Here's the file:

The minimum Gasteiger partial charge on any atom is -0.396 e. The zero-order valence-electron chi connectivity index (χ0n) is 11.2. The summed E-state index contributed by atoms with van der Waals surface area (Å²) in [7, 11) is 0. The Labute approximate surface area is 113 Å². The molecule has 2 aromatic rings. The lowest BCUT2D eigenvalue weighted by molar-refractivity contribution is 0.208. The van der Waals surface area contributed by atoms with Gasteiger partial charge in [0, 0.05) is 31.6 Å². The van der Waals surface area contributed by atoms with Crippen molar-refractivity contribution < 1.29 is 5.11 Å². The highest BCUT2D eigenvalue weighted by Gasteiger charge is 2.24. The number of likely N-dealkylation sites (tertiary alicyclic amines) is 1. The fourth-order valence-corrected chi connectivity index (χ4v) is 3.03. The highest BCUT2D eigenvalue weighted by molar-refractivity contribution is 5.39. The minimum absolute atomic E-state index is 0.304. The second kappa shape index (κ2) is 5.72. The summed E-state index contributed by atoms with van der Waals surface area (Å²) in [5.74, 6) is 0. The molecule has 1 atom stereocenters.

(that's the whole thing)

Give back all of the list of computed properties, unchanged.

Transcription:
The minimum Gasteiger partial charge on any atom is -0.396 e. The zero-order valence-electron chi connectivity index (χ0n) is 11.2. The summed E-state index contributed by atoms with van der Waals surface area (Å²) in [7, 11) is 0. The Labute approximate surface area is 113 Å². The molecule has 2 aromatic rings. The lowest BCUT2D eigenvalue weighted by molar-refractivity contribution is 0.208. The van der Waals surface area contributed by atoms with Gasteiger partial charge in [0, 0.05) is 31.6 Å². The van der Waals surface area contributed by atoms with Crippen molar-refractivity contribution < 1.29 is 5.11 Å². The highest BCUT2D eigenvalue weighted by Gasteiger charge is 2.24. The number of likely N-dealkylation sites (tertiary alicyclic amines) is 1. The fourth-order valence-corrected chi connectivity index (χ4v) is 3.03. The highest BCUT2D eigenvalue weighted by molar-refractivity contribution is 5.39. The minimum absolute atomic E-state index is 0.304. The second kappa shape index (κ2) is 5.72. The summed E-state index contributed by atoms with van der Waals surface area (Å²) in [5.74, 6) is 0. The molecule has 1 atom stereocenters.